Email security is the talking point in corridors of cyber expertise, where experts are constantly devising ways to be one step ahead of the cyber adversaries. Following are this week’s developments in cyberspace concerning email security and email authentication standards.
A Gift From Apple: Security Standard For Email Identification may become Urgent for Businesses
Apple’s recently announced planned support for BIMI in iOS 16 and macOS Ventura created increased urgency for enterprises to secure VMC or Verified Mark Certificates that are a visual representation of security. The BIMI certification will validate the organizations’ invested efforts in strong email security standards, available only to those who have passed the stringent DMARC checks.
Data & Marketing Association 2021 Consumer Email Tracker states that over 68% of consumers see brand recognition as crucial when deciding if they want to open an email. BIMI combines robust email authentication standards using DMARC with VMCs (Verified Mark Certificates), which enable the sender to display their registered, trusted trademark in the customer’s inbox.
How it works
BIMI allows organizations to verify the authenticity of emails they send. After verification, the system displays the brand logo in a specific position inside a supporting email client. BIMI is a text file maintained on the sender’s server, which the end traffic handling ISPs can then check to verify authenticity. Integrating with the email client, BIMI and DMARC make it challenging for hackers to figure out a way to display their spoofed logo. Thus, the customers can verify if an email is genuine and delete the ones that are not.
1. Cisco Secure Email Bug Can Allow Hackers To Bypass Authentication
Cisco notified its customers this week to patch a vulnerability using which the hackers could bypass authentication and login to Cisco email gateway appliances’ web management interface with non-default configurations.
The tracked security flaw (CVE-2022-20798) was detected in hardware and virtual Cisco Secure Email and Web Manager and Cisco Email Security Appliance.
2. Doesn’t Affect Default Configurations
A noticeable development was that the bug only affected appliances configured for using LDAP and external authentication as the authentication protocol. Luckily by default, Cisco claimed that the external authentication feature was disabled, meaning the impacted devices were those with non-default configurations. To check if you have external authentication enabled on your appliance, follow the below steps:
- Login to your web-based management interface
- Click on System Administration > Users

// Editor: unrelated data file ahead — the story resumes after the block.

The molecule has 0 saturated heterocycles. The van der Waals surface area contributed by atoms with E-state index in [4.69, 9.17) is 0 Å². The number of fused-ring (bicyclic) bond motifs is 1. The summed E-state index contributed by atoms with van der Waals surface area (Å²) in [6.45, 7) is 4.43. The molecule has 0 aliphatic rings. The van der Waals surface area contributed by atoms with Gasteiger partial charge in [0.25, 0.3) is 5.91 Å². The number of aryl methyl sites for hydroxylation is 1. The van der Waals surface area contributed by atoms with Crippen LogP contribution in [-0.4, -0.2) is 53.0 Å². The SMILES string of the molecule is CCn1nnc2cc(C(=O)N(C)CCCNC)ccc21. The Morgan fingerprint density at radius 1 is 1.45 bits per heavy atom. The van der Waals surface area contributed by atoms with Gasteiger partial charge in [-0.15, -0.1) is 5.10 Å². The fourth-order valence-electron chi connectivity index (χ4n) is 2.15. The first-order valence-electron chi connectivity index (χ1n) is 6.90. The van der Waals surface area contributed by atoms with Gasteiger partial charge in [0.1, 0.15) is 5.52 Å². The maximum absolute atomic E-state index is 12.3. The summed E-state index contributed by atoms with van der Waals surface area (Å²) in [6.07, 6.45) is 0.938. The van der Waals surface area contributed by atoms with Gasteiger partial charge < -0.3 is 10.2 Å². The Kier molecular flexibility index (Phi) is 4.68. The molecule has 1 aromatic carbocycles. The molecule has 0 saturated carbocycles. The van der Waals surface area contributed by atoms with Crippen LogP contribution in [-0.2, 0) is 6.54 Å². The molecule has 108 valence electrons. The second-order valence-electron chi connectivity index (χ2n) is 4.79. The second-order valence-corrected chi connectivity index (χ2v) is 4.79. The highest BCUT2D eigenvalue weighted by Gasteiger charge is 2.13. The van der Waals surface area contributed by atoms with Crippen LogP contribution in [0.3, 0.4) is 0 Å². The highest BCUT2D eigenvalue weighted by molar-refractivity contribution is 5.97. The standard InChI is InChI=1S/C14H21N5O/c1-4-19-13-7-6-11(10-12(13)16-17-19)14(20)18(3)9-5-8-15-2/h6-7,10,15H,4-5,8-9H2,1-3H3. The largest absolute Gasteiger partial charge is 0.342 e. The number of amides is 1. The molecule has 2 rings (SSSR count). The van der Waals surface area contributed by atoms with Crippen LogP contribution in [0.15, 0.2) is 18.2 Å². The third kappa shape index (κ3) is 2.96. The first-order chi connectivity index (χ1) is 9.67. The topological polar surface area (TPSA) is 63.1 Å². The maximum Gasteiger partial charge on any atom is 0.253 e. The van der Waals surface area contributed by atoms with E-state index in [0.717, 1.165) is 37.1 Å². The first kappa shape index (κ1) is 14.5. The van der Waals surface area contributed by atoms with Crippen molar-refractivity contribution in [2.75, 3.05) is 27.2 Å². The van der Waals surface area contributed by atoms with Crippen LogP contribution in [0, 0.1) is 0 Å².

- Check if a green check box is next to “Enable External Authentication.”
Cisco also said that the vulnerability mentioned above did not affect the Cisco Secure Web Appliance, previously called Cisco Web Security Appliance (WSA). The CVE-2022-20798 vulnerability appeared due to improper authentication checks on devices that used LDAP (Lightweight Directory Access Protocol) for external authentication.
3. Zimbra Email Vulnerability
A new severe vulnerability was detected in the Zimbra email suite using which an unauthorized hacker can steal cleartext passwords of users without any user interaction.
After getting the consequent access to the victim’s mailbox, cyber adversaries can potentially access the targeted enterprises and steal highly sensitive information. The vulnerability, characterized as CVE-2022-27924 (CVSS score: 7.5), is a case of “Unauthenticated request Memcached poisoning.” Thus, it can lead to a scenario where the attacker can siphon sensitive information by injecting malicious commands.
Zimbra uses the Memcached server to look up Zimbra users, forwarding their HTTP requests to specific backend services. Attackers poison the IMAP route cache entries present in the Memcached server. Memcached, an in-memory key-value storage system, can be used as a session store or high-performance cache for API calls and external databases.
Since Memcached parses all incoming requests line-by-line, hackers inject the vulnerability as a specially crafted lookup request containing CRLF characters that make the server execute unintended commands. Thus, the attacker can corrupt the cache and overwrite an entry to forward the IMAP traffic to a compromised server, including the victim’s credentials in cleartext.
4. Google Does Not Allow Usernames and Passwords on third-Party Email Applications
Many users noticed a few days back that apps like Thunderbird, Outlook, and other email clients started asking them for Google passwords. When they entered their Google password, the apps rejected them, saying it was incorrect. Google began re-thinking how it connects to other email clients and locking down its email service, retiring the less secure apps. It is a feature that, when enabled, allows users to use their Google ID and password to sign in to the email client, thus weakening their account’s overall security.
Google, which keeps its users’ interest foremost, said that they can still use Google on third-party apps provided they meet either one of the two conditions:
- Users must use an app-specific password. Your Google account uses app-specific passwords in conjunction with two-factor authentication.
- The app must support “OAuth2,” an authentication method that allows you to authenticate after signing in to Google and grant the application access to your Google account.
With email security becoming the talking point in the cybersecurity industry, most global inboxes have started accepting the DMARC standard — including ones hosted by Google, Yahoo, Microsoft, AOL, and other major email service providers. Thus DMARC solutions and email authentication are becoming necessary to prevent phishing attacks. You can get a free trial and test DMARC for your domain at dmarcreport.com.